Only two weeks after Casio's unveiling of its Casio Prizm color graphing calculator scheduled for release in 2011, TI has revealed that it will also release a competing color calculator, the TI-Ncourage. Designed to have even better development prospects, TI is finally (and once again) encouraging hobbyists in calculator development. Key features of this newest line include:
- a 200 MHz Pentium processor;
- a 1024x768 resolution, 32-bit color depth display;
- a multi-touch touchscreen that can be disabled for testing purposes;
- an optional QWERTY keypad, which is removable for acceptance on national tests;
- full assembly support as well as an on-calculator C++ compiler;
- a free SDK equipped with a fully-featured IDE, emulator, and debugger;
- USB 2.0/3.0 support, which could possibly lead to Internet connectivity;
- a choice of either a lithium ion battery pack or a rechargeable battery complete with charger; and
- a fully-featured app store that could "compare to Apple's famed App Store," as reported by a company spokesperson for TI.
In addition, the TI App Store will feature integration with the major calculator program portal ticalc.org, which means that the Wacky Fun Random Numbar Generator has finally been officially endorsed by TI.
The TI-Ncourage has already been accepted by the College Board for use on the PSAT, SAT, and math-related AP tests. No word has been received from the ACT, however.
Following the lead of such technology giants as Microsoft, Apple, and Google, Texas Instruments is also claiming a piece of the portable phone industry with the release of the TI-Phone last Thursday.
"We're really excited," said a company spokesperson on Friday. "The phone industry offers enormous potential, and we're glad to have a foothold."
Already, thousands have ordered the surprise product, hoping to find a relatively cheap yet functional phone. However, many were turned down by the TI-Phone's lack of features, especially its inability to communicate with other phones without the use of a cable. "This is outrageous," remarked a consumer. "It totally defeats the point. I mean, why would I call someone if we needed a cable to link our phones?" In response to the protest, TI pointed out that "really, it's not that hard. All you have to do is plug your end of the cable into the little hole in the bottom. Eventually, we're hoping to set up a nation-wide network of compatible cables to deliver service to 90% of TI-Phone users."
The company also released a statement warning customers that the TI-Phone is still "in development," and "features found on other cellular telephones may not be implemented until the release of later OS versions." Indeed, the current OS (which at the time of printing was version 1.01) has very few useful features when compared to other companies' models. For example, the screen is only 96Ã—64 and monochrome, making the TI-Phone comparable to phones of a decade earlier. Also outdated is the phone's use of non-rechargeable AAA batteries, which can drain quickly during intensive use. Very few applications are included with the OS, and though TI claims the phone can send and receive third-party software, this software can come as either a program or an application, causing confusion for many purchasers. However, the phone does come with extensive financial software, which, according to Texas Instruments, is an "integral part of the TI-Phone OS, just as IE is to Microsoft Windows."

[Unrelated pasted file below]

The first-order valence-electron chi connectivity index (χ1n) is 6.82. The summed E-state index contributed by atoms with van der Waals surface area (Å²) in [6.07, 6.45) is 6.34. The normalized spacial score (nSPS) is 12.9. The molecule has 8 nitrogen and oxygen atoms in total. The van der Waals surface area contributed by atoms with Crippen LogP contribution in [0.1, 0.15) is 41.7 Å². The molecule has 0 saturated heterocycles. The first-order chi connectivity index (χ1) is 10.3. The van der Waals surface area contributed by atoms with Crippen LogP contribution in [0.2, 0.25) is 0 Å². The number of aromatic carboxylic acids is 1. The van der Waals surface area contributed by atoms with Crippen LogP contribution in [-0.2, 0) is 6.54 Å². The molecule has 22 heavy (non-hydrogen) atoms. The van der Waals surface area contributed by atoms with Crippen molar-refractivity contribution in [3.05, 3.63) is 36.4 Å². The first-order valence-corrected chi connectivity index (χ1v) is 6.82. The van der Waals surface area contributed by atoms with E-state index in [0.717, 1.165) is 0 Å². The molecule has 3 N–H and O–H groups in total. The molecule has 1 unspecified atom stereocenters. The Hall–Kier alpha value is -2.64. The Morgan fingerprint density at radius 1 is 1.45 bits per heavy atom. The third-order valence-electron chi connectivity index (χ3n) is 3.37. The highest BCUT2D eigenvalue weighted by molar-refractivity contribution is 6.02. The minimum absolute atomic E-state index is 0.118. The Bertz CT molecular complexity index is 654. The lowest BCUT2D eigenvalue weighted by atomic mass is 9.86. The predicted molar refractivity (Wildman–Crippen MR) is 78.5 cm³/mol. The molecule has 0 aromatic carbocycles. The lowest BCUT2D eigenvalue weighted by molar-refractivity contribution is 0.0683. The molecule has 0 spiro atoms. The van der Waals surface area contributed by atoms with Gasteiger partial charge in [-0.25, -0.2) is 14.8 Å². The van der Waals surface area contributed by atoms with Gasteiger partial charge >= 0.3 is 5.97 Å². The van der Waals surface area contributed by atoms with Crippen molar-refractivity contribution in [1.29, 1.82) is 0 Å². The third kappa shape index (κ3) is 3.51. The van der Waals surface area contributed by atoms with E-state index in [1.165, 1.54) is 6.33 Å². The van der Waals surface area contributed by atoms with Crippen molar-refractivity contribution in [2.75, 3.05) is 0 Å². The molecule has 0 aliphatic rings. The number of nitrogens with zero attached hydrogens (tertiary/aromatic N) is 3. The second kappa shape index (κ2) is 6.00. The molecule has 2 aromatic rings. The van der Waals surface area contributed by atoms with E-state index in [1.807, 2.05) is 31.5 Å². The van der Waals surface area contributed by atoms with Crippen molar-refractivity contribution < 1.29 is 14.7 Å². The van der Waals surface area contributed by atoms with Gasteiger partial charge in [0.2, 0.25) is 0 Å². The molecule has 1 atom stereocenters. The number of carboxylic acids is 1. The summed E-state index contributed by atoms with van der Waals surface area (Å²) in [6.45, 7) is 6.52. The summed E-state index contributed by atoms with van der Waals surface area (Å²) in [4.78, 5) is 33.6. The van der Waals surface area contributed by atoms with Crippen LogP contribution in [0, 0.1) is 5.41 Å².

This year, the International Organization for Standardization (ISO) received numerous complaints from native and immigrant Martians that over nine years after their planet started receiving Internet service, they still do not have their own top-level domain. In response, the ISO finally decided to assign .rp as the ISO 3166-1 alpha-2 code for Mars. This decision, reported world-wide (on both worlds) this morning at 3:14 GMT, was met with spontaneous celebrations all over the Red Planet.
"I'm really glad they did this for us," said a native Martian blogger when we interviewed web users there. "Now I don't have to upload everything to some registry on the next planet over, waiting 20 minutes, or more, just to get some message at all."
Of course, not everyone was satisfied with the change. In particular, citizens of the Philippines were unhappy with the fact that this denied them the country code RP. According to one Filipino: "RP was our code, and they never should have given it away! Give it back, you â€”â€”â€” Martians!" A considerably less vehement Filipino citizen put it this way: "I don't see why Mars needs a domain in the first place. In any case, RP is supposed to stand for the 'Republic of the Philippines.' What'll they need it for?" The ISO spokesperson responded that they had the right to change the identity of codes. "Besides, the country code RP was already 'indeterminately reserved,' meaning it should have been removed eventually. We couldn't give the Martians any other codes, since .ma, .mr, and .ms were all taken. You could imagine .rp to stand for Red Planet, if you really need an acronym."
In the few hours since the decision was made public, dozens of foreign and domestic organizations have already begun switching to the new domain. Most conspicuously, Google, Yahoo, and Microsoft have already registered domain names at google.rp, yahoo.rp, and bing.rp, respectively, hoping to take advantage of the over 100 million Internet users on Mars.